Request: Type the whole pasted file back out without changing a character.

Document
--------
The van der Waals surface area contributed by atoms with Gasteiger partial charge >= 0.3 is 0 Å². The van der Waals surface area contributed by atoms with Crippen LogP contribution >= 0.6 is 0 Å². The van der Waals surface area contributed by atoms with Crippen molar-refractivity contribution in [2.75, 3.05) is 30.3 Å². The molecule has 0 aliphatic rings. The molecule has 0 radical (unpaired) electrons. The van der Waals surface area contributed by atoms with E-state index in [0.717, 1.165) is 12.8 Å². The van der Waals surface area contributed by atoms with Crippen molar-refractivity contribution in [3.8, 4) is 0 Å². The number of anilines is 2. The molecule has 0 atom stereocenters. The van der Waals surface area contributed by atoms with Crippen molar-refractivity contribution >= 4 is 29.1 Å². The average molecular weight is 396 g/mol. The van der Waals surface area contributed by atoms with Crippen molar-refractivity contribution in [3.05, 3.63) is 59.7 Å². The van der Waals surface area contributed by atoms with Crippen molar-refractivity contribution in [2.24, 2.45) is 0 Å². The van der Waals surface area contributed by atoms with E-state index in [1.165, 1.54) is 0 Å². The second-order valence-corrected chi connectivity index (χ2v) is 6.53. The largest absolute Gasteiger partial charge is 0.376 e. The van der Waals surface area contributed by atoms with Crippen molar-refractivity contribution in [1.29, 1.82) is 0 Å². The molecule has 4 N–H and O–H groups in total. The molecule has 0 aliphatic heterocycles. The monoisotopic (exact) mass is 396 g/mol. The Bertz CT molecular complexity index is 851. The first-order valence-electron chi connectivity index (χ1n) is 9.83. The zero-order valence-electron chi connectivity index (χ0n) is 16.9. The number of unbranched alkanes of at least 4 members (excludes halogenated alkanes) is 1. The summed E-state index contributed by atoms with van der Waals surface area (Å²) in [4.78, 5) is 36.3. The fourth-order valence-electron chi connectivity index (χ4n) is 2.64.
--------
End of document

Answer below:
The van der Waals surface area contributed by atoms with Gasteiger partial charge >= 0.3 is 0 Å². The van der Waals surface area contributed by atoms with Crippen LogP contribution >= 0.6 is 0 Å². The van der Waals surface area contributed by atoms with Crippen molar-refractivity contribution in [2.75, 3.05) is 30.3 Å². The molecule has 0 aliphatic rings. The molecule has 0 radical (unpaired) electrons. The van der Waals surface area contributed by atoms with E-state index in [0.717, 1.165) is 12.8 Å². The van der Waals surface area contributed by atoms with Crippen molar-refractivity contribution in [3.8, 4) is 0 Å². The number of anilines is 2. The molecule has 0 atom stereocenters. The van der Waals surface area contributed by atoms with Crippen molar-refractivity contribution >= 4 is 29.1 Å². The average molecular weight is 396 g/mol. The van der Waals surface area contributed by atoms with Crippen molar-refractivity contribution in [3.05, 3.63) is 59.7 Å². The van der Waals surface area contributed by atoms with Crippen molar-refractivity contribution in [2.24, 2.45) is 0 Å². The van der Waals surface area contributed by atoms with E-state index in [1.165, 1.54) is 0 Å². The second-order valence-corrected chi connectivity index (χ2v) is 6.53. The largest absolute Gasteiger partial charge is 0.376 e. The van der Waals surface area contributed by atoms with Crippen molar-refractivity contribution in [1.29, 1.82) is 0 Å². The molecule has 4 N–H and O–H groups in total. The molecule has 0 aliphatic heterocycles. The monoisotopic (exact) mass is 396 g/mol. The Bertz CT molecular complexity index is 851. The first-order valence-electron chi connectivity index (χ1n) is 9.83. The zero-order valence-electron chi connectivity index (χ0n) is 16.9. The number of unbranched alkanes of at least 4 members (excludes halogenated alkanes) is 1. The summed E-state index contributed by atoms with van der Waals surface area (Å²) in [4.78, 5) is 36.3. The fourth-order valence-electron chi connectivity index (χ4n) is 2.64.